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Trailer Brake Controllers

Braker controllers for trailers come in two basic designs: time-delayed and proportional. They operate differently and have cost/operational trade-offs.

Time-delayed Controller
Time-delayed brake controllers are cheaper and an older design. The driver sets a delay that determines how long it takes the trailer brakes to engage after he hits the brake pedal on the tow vehicle. The driver also sets the amount of trailer braking force and tries to match it to the weight of the trailer and payload he's hauling.

One problem is that a setting that works well when stopping gradually is too weak when you need hard braking. The result is that most of the stopping load must therefore be taken on by the tow vehicle and wears it's brakes much harder. Conversely, another problem occurs if you adjust the setting to use stronger braking because it will cause the wheels to lock up when attempting to brake gently. This results in the trailer slowing the tow vehicle with locked wheels as it gets dragged along and wears its tires away much more quickly. You can now see the limitations of this design.

Proportional Controller
Proportional brake controllers use a motion sensor to determine how quickly the tow vehicle and trailer are decelerating and adjusts the trailer braking force accordingly. So, if you're the driver and initially start slowing gradually, the trailer brakes will be applied gradually. If a dog runs across your path and you apply much more stopping power, the sensor will sense the greater deceleration forces and apply the trailer brakes harder. Proportional brake controllers used to require manual calibration, and some still do. But most of the newer models are self-calibrating, and therefore, very easy to install and put into operation. Proportional brake controllers are a more effective and recent design.

As for the differences:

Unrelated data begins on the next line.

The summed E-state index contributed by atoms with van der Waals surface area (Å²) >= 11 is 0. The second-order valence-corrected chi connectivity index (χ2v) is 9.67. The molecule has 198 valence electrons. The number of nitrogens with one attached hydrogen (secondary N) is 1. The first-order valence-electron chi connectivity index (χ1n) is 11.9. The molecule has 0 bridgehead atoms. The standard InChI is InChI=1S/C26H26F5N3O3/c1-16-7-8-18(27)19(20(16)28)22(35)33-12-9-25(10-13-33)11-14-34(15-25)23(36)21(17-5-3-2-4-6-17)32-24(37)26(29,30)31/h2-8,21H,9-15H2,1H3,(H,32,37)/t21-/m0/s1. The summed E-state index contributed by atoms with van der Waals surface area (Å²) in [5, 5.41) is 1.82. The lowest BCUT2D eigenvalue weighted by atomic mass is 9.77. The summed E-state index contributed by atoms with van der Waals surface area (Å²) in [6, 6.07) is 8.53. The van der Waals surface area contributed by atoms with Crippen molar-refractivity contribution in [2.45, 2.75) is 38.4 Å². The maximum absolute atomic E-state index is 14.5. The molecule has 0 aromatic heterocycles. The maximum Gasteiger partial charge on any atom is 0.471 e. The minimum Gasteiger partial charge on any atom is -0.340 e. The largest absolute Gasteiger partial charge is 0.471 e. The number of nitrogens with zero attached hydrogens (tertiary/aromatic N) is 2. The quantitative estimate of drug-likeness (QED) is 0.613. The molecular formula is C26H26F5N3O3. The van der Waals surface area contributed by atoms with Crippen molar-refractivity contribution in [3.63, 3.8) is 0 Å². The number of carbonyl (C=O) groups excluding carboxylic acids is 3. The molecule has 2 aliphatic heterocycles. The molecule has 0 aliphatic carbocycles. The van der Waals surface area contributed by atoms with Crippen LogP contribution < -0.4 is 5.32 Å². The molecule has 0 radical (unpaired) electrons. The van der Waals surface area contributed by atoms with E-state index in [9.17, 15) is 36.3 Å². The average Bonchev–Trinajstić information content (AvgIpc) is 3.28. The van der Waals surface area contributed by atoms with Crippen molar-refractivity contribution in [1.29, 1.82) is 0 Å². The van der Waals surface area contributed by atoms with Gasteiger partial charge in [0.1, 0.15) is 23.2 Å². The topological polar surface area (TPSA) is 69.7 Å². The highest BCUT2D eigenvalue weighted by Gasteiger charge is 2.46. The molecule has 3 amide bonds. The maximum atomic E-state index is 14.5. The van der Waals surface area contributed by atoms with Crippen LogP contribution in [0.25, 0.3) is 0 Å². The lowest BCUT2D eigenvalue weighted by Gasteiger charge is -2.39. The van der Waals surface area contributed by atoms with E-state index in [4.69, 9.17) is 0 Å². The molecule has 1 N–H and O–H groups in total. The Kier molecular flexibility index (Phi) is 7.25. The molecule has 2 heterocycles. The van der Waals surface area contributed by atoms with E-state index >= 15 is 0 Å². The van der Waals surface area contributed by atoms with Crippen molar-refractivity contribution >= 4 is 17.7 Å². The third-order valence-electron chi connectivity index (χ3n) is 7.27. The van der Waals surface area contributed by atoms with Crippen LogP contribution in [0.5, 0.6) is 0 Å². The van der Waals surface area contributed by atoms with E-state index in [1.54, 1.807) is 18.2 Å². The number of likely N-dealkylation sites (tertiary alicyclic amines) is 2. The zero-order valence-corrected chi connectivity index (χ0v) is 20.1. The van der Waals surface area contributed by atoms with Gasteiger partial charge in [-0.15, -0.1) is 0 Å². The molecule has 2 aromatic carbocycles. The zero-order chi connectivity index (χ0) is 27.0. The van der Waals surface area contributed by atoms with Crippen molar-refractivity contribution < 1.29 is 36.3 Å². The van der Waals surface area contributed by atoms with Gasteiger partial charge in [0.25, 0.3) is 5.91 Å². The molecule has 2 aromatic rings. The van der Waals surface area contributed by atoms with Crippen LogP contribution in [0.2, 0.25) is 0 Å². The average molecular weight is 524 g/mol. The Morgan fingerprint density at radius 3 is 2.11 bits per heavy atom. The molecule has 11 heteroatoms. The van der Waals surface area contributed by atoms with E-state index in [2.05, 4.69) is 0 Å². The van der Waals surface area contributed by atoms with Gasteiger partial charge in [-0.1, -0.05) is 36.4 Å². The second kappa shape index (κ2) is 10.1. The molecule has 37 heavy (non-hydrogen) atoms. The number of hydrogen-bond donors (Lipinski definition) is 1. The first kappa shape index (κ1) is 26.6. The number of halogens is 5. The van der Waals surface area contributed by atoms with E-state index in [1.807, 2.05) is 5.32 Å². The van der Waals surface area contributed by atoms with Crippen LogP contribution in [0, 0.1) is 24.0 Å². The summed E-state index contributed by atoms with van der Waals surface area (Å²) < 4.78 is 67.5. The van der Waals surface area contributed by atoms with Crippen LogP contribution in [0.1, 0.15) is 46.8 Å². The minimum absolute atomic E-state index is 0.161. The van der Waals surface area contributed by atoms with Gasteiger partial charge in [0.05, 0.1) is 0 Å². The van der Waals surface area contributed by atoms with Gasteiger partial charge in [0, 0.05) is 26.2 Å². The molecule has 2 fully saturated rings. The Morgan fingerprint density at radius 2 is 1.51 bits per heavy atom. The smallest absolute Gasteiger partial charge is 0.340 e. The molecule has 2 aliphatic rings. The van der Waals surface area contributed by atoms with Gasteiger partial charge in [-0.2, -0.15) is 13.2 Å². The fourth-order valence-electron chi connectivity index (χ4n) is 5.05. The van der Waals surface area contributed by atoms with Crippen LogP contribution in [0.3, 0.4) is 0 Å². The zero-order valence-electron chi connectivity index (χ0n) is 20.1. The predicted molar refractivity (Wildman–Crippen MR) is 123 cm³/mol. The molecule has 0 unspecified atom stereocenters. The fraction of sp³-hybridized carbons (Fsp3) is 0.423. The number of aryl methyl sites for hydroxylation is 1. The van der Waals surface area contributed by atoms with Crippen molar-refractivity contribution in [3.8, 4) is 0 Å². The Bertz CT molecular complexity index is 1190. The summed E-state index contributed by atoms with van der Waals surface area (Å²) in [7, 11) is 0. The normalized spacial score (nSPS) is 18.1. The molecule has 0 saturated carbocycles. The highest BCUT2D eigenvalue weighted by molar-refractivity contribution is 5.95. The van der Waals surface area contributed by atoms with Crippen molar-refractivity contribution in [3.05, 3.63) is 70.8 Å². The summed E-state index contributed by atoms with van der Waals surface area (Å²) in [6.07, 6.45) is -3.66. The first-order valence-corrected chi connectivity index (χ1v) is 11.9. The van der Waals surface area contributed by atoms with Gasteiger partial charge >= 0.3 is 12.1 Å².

• Time-delay controllers are cheaper, but the difference is getting smaller.
  • Time delay controller force and delay settings are an estimate made by the driver and are almost always not optimal, especially as loads vary.
  • Proportional brake controllers will vary the amount of braking as needed whereas a time-delay system always applies the same amount, even if it's too much or too little.
  • Proportional controlled braking is safer because it adjusts to the immediate needs of stopping the load, including stronger braking if needed for an emergency stop.
  • Time-delayed braking results in more wear and tear on either the tow vehicle, the trailer, or both because one of them will be doing most of the breaking regardless of the amount each should do. With proportionally controlled brakes, the tow vehicle will apply what it needs and the proportional controller will sense that and apply what is needed to stop the trailer.
Quite frankly, when you consider that the price difference between two units is not that large, there seem to be no good reasons to compromise braking effectiveness and safety for such a small, one-time savings.

Besides being an avid trail rider, Jerry Tardif is a technology consultant and a horse and nature photographer in SE Connecticut — see his work at: www.jerrytardif.com. He is also co-founder and President of QueryHorse.

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